Only thing between Duffy and ace status? Pitch count
KANSAS CITY, Mo. -- There is no question that Royals left-hander Danny Duffy has electric stuff, even after having Tommy John surgery.
Ask the Tigers, whom Duffy shut out on one hit through six innings back in August.
"That kid can really bring it," Tigers manager Jim Leyland said at the time. "We didn't really know what to do with him."
Or ask the Twins, whom Duffy stoned on five hits through 6 2/3 innings two weeks later.
"His fastball really explodes in the zone," Twins manager Ron Gardenhire said back then. "It's tough to sit on anything, too, when he gets that curve over."
But the problem for Duffy, as always has been the case, is harnessing his stable of great pitches. When he commands his fastball, curve and straight change, he breezes through lineups.
It just doesn't happen in long enough stretches.
In fact, throughout his pro career, which began in 2007, Duffy, 24, has never lasted beyond the seventh inning. He has had two seven-inning complete games in the minors.
Through 31 major league starts and 86 minor league starts, he has never seen the eighth inning.
"That's kind of been the thing everyone makes a big deal out of," Duffy says. "I want to fix that, obviously. My goal is to make it into the eighth inning and pitch a complete game.
"But hey, it's a lot easier said than done."
Step No. 1, naturally, is for Duffy to throw more strikes, induce contact and keep his pitch count down.
"If he ever does that," one American League scout says, "he would become an ace. A left-hander who can throw 97 with his curve? Yeah, he'd be an ace. But he has to find a way to keep his pitch count down or he just becomes another pitcher with great stuff who doesn't last in this game."
Duffy knows this, of course.
"I hear about pitching to contact a lot," he says. "But sometimes it's hard to do. I mean, I can try and do that and keep the ball down and then the next thing you know, some hitter is fouling off 10 pitches -- there goes the pitch count."
It has been suggested that Duffy too often tries to blow away hitters, which contributes to his high pitch count.
Duffy doesn't see it that way.
"I've had people foul off five or six pitches whether I throw 95 or 98 or 92," he says. "It doesn't seem to matter. So sometimes even when I'm not trying to throw it by guys, my pitch count gets up.
"But it's not that easy. It's not a macho thing. I'm not trying to strike everyone out. Maybe when I was younger I was. Not now."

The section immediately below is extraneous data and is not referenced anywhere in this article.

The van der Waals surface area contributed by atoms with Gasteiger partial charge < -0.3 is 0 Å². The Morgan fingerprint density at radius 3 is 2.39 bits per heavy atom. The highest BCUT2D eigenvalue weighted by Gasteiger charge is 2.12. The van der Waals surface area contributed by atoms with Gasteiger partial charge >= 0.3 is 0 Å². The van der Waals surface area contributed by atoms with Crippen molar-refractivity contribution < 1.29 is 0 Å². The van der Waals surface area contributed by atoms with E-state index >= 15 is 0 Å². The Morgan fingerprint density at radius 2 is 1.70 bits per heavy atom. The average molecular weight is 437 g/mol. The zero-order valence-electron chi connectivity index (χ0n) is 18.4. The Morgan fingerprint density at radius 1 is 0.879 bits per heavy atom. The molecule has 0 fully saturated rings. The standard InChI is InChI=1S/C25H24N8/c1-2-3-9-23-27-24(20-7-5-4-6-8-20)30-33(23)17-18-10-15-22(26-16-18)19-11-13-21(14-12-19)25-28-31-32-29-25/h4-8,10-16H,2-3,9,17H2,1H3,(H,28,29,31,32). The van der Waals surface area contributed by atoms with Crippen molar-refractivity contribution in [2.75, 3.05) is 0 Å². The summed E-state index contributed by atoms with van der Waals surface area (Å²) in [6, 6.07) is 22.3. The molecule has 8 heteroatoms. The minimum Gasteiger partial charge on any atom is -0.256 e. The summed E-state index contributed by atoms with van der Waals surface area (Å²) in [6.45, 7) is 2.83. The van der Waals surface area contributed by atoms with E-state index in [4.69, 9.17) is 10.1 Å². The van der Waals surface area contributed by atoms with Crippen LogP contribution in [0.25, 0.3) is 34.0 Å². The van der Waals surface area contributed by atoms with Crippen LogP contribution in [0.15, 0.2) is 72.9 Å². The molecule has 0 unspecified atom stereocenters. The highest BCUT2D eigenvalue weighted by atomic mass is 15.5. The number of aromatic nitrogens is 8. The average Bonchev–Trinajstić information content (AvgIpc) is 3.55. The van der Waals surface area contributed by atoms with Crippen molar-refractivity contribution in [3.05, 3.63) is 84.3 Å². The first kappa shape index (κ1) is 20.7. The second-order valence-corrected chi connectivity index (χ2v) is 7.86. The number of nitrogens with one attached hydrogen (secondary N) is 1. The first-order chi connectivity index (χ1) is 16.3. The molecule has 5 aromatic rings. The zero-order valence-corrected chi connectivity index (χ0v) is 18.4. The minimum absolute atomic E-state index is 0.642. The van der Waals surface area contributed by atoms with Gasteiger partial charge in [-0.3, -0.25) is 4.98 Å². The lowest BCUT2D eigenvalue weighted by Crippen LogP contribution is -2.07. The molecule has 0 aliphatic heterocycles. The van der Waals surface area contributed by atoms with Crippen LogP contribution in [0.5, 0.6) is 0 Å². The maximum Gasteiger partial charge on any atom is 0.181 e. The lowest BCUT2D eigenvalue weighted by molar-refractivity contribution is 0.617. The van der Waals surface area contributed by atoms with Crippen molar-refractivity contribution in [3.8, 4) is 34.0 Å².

Duffy insists that he doesn't care if he gets any strikeouts.
"My best game this year was against Detroit," he points out, "and I only struck out three in six innings. I'm OK with that. I wasn't trying to 'out-stuff' anyone that day.
"I'll take 27 groundouts. It's way more fun. It is fun striking people out, but I'll take eight or nine innings of groundouts over strikeouts. Really."
There's another reason Duffy says he doesn't try anymore to strike everyone out -- it's a waste of a valuable resource. Namely, the Royals' defense.
"The thing is, with our defense, it really makes sense to get guys to put it in play," Duffy says. "We've got great defensive guys all around from Esky (Alcides Escobar) to Moose (Mike Moustakas) to everyone in the outfield. Every position is solid defensively, so it makes sense to get the ball to them, so to speak."
To do that, Duffy believes it's a matter of being able to repeat his delivery, something he struggled with prior to his surgery last year. It has also been a struggle during his recovery.
"I'm getting closer," he says. "I think I made compensations before the surgery just because of the arm issue. And now, I'm getting used to having a stronger arm and that takes adjustments. When I can get a consistent delivery, my command will be way better.
"I'm going to be a beast this off-season. I'm going to get in great shape again. I wasn't able to lift any weights after the surgery and I think I came into spring training at 195 pounds. I'm normally at 215, but I wasn't able to strengthen my upper body. Now I can.
"You'll see a new me next year."
You can follow Jeffrey Flanagan on Twitter at @jflanagankc or email at firstname.lastname@example.org.